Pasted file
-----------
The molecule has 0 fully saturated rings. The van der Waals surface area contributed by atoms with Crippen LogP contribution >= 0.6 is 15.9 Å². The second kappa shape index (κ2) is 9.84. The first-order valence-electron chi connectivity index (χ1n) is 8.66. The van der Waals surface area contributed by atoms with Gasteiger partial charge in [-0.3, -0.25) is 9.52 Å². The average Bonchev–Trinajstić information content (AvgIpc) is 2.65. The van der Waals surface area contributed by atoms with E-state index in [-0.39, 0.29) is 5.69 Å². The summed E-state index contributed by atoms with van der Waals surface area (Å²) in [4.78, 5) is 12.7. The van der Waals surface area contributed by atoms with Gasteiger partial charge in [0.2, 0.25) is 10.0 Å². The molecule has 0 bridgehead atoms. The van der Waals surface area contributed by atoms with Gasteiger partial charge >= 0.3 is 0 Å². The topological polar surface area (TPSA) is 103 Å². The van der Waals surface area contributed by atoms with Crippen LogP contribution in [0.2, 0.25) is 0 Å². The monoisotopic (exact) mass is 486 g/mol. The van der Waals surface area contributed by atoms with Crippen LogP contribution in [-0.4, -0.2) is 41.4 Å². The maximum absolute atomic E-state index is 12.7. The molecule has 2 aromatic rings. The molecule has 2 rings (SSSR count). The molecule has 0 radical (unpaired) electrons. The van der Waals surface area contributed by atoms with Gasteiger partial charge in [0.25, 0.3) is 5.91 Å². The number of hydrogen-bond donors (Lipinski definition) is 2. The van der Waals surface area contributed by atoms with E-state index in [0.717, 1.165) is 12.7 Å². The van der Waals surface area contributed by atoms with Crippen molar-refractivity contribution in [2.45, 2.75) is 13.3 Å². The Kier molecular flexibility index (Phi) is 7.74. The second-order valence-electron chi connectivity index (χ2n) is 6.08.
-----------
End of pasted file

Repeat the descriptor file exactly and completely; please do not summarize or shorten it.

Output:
The molecule has 0 fully saturated rings. The van der Waals surface area contributed by atoms with Crippen LogP contribution >= 0.6 is 15.9 Å². The second kappa shape index (κ2) is 9.84. The first-order valence-electron chi connectivity index (χ1n) is 8.66. The van der Waals surface area contributed by atoms with Gasteiger partial charge in [-0.3, -0.25) is 9.52 Å². The average Bonchev–Trinajstić information content (AvgIpc) is 2.65. The van der Waals surface area contributed by atoms with E-state index in [-0.39, 0.29) is 5.69 Å². The summed E-state index contributed by atoms with van der Waals surface area (Å²) in [4.78, 5) is 12.7. The van der Waals surface area contributed by atoms with Gasteiger partial charge in [0.2, 0.25) is 10.0 Å². The molecule has 0 bridgehead atoms. The van der Waals surface area contributed by atoms with Gasteiger partial charge >= 0.3 is 0 Å². The topological polar surface area (TPSA) is 103 Å². The van der Waals surface area contributed by atoms with Crippen LogP contribution in [0.2, 0.25) is 0 Å². The monoisotopic (exact) mass is 486 g/mol. The van der Waals surface area contributed by atoms with Crippen LogP contribution in [-0.4, -0.2) is 41.4 Å². The maximum absolute atomic E-state index is 12.7. The molecule has 2 aromatic rings. The molecule has 2 rings (SSSR count). The molecule has 0 radical (unpaired) electrons. The van der Waals surface area contributed by atoms with Gasteiger partial charge in [0.25, 0.3) is 5.91 Å². The number of hydrogen-bond donors (Lipinski definition) is 2. The van der Waals surface area contributed by atoms with E-state index in [0.717, 1.165) is 12.7 Å². The van der Waals surface area contributed by atoms with Crippen molar-refractivity contribution in [2.45, 2.75) is 13.3 Å². The Kier molecular flexibility index (Phi) is 7.74. The second-order valence-electron chi connectivity index (χ2n) is 6.08.